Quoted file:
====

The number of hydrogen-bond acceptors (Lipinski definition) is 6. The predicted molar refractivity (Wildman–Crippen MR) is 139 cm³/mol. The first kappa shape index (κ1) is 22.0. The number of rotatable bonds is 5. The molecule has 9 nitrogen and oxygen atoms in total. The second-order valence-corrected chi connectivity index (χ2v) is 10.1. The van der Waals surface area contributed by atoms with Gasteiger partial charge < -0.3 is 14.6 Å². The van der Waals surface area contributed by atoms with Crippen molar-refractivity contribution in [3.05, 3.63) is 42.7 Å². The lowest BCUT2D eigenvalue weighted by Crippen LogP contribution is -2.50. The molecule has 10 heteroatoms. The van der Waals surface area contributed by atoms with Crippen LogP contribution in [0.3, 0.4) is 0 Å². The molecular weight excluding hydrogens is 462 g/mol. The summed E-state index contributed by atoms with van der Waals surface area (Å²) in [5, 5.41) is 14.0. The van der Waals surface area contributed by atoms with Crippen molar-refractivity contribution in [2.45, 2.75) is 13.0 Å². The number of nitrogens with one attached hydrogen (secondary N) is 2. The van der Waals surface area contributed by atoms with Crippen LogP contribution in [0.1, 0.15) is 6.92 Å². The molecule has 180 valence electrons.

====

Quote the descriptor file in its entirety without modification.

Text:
The number of hydrogen-bond acceptors (Lipinski definition) is 6. The predicted molar refractivity (Wildman–Crippen MR) is 139 cm³/mol. The first kappa shape index (κ1) is 22.0. The number of rotatable bonds is 5. The molecule has 9 nitrogen and oxygen atoms in total. The second-order valence-corrected chi connectivity index (χ2v) is 10.1. The van der Waals surface area contributed by atoms with Gasteiger partial charge < -0.3 is 14.6 Å². The van der Waals surface area contributed by atoms with Crippen molar-refractivity contribution in [3.05, 3.63) is 42.7 Å². The lowest BCUT2D eigenvalue weighted by Crippen LogP contribution is -2.50. The molecule has 10 heteroatoms. The van der Waals surface area contributed by atoms with Crippen LogP contribution in [0.3, 0.4) is 0 Å². The molecular weight excluding hydrogens is 462 g/mol. The summed E-state index contributed by atoms with van der Waals surface area (Å²) in [5, 5.41) is 14.0. The van der Waals surface area contributed by atoms with Crippen molar-refractivity contribution in [2.45, 2.75) is 13.0 Å². The number of nitrogens with one attached hydrogen (secondary N) is 2. The van der Waals surface area contributed by atoms with Crippen LogP contribution in [0.1, 0.15) is 6.92 Å². The molecule has 180 valence electrons.